We also need transformation of our regulatory policies and institutions, revising market rules so that thousands of small-scale distributed energy resources can be compensated for providing local energy services.  We need to direct the CPUC to develop regulatory rules for its jurisdictional electric distribution utilities to collaborate with cities and counties in their service areas. It is essential that local ACE systems address decarbonization, equity and resilience be designed so as to improve the reliable operation of California’s electric grid while minimizing operational impacts and needs for new grid infrastructure investment. IOU distribution utilities must be fully engaged collaborators and provide the information needed for effective ACE planning. This would be a new role for the IOUs, however, so the ACE legislation would direct the CPUC to develop the regulatory framework governing this role and its associated responsibilities and incentives. An eventual transition to a “Distribution System Operator” model would allow local energy resources to reduce costs caused by local peaks and also defer some infrastructure investments.  When the grid experiences outages, local resources could be separated operationally from the central grid at and below the substation. The distribution system operator would implement smart switching and grid segmentation to enable different sub-sections of the distribution grid to maintain operations as needed. This would ensure that during any outage, critical services as established by each community would continue to receive electricity. 

California Fire Threat Map. Source: CPUC

We also need sufficient market signals to enable this transformation.  This would start by increasing state funding to support critical-facility microgrid projects, starting with high fire risk areas and eventually covering all of California. Eventually all California communities may be subject to severe climate-related disruptions, so a statewide “resilient communities” goal would focus on identifying critical facilities in all cities and counties — such as water supply, wastewater treatment, first responders and community care centers for displaced persons — and equipping them with carbon-free energy resources and energy storage to maintain electric service when disruptions occur.   This will build upon existing CPUC proceedings.   Last week the CPUC issued a Decision to use Self Generation Incentive Program funding for additional energy storage project incentives for vulnerable households and critical facilities in high fire threat districts. The CPUC also recently initiated a microgrid rulemaking pursuant to SB1339, which will also be pivotal for development of the future DER-based grid.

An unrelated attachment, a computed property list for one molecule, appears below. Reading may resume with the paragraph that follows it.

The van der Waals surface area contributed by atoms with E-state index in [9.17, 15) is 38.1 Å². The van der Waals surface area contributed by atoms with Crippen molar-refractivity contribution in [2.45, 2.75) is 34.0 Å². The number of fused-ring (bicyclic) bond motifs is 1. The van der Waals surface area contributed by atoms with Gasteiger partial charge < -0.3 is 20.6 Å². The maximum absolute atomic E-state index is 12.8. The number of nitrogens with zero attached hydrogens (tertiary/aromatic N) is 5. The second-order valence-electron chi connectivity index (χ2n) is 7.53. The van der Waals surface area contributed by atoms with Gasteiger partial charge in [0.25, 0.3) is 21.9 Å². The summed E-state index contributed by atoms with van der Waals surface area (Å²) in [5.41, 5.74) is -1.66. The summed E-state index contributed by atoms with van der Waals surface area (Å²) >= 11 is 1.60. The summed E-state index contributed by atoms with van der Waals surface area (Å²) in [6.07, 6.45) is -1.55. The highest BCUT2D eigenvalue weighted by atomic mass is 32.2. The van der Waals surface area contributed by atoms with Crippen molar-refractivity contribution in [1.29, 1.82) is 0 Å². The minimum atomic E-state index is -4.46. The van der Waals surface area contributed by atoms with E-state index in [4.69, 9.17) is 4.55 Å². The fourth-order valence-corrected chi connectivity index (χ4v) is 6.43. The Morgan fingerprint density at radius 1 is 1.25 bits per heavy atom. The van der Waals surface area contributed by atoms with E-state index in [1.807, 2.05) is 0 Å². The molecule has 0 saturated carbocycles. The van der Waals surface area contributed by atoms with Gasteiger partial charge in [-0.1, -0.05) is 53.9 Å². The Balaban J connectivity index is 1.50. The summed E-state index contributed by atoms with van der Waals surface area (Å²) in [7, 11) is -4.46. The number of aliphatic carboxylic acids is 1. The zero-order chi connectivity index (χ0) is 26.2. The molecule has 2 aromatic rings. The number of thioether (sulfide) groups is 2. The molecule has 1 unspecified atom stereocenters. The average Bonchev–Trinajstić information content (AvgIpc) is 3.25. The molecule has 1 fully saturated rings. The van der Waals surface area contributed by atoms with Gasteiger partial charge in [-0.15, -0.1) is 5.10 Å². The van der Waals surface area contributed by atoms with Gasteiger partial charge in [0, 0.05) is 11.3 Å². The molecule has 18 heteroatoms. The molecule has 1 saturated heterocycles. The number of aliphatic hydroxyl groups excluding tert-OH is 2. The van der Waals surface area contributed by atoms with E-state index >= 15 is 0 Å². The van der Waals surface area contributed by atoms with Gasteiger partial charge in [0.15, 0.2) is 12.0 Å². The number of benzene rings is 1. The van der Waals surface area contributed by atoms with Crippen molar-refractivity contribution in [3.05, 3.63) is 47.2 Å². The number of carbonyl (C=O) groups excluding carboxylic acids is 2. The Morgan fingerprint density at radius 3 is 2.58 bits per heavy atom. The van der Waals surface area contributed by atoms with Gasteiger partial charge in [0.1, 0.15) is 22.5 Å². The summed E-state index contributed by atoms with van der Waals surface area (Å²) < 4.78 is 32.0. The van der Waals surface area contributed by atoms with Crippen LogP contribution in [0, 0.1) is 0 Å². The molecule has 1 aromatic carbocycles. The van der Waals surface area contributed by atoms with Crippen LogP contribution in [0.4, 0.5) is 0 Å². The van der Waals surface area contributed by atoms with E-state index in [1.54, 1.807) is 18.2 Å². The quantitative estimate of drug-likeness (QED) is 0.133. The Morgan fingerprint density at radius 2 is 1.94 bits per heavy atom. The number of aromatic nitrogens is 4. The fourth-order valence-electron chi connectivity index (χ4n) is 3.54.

ACE is the logical next step in California’s remarkable history of energy policy innovation.  Back in 2006, I worked at the California Public Utilities Commission on the implementation rulemaking for the $3B California Solar Initiative.  At the very beginning there was a clear vision for the end goal, 3000 MW of new solar in California, and lots of details to be worked out. That’s where we are now with ACE: a compelling vision for how to build a better electricity grid and lots of work ahead to make that vision become reality.   

If’ you would like to learn more about ACE, please sign up to receive our future newsletter or contact me at   I look forward to working together to build a clean and resilient California electricity grid.